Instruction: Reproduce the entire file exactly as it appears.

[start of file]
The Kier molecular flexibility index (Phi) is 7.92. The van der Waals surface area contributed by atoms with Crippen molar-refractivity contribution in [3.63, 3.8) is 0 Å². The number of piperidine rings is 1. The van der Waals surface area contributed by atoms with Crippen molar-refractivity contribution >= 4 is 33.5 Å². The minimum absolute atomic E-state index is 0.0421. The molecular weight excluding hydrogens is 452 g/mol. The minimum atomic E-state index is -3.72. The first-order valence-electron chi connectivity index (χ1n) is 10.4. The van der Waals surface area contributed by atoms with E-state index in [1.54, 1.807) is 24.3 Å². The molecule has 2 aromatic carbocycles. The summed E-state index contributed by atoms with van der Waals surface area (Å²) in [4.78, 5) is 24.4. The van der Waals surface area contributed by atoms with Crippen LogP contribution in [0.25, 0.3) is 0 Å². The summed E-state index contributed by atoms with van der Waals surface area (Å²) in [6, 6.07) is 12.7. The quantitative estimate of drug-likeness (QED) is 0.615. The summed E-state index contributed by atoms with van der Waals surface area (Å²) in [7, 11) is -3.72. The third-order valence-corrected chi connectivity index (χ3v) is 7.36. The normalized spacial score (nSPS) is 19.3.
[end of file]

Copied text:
The Kier molecular flexibility index (Phi) is 7.92. The van der Waals surface area contributed by atoms with Crippen molar-refractivity contribution in [3.63, 3.8) is 0 Å². The number of piperidine rings is 1. The van der Waals surface area contributed by atoms with Crippen molar-refractivity contribution >= 4 is 33.5 Å². The minimum absolute atomic E-state index is 0.0421. The molecular weight excluding hydrogens is 452 g/mol. The minimum atomic E-state index is -3.72. The first-order valence-electron chi connectivity index (χ1n) is 10.4. The van der Waals surface area contributed by atoms with E-state index in [1.54, 1.807) is 24.3 Å². The molecule has 2 aromatic carbocycles. The summed E-state index contributed by atoms with van der Waals surface area (Å²) in [4.78, 5) is 24.4. The van der Waals surface area contributed by atoms with Crippen LogP contribution in [0.25, 0.3) is 0 Å². The summed E-state index contributed by atoms with van der Waals surface area (Å²) in [6, 6.07) is 12.7. The quantitative estimate of drug-likeness (QED) is 0.615. The summed E-state index contributed by atoms with van der Waals surface area (Å²) in [7, 11) is -3.72. The third-order valence-corrected chi connectivity index (χ3v) is 7.36. The normalized spacial score (nSPS) is 19.3.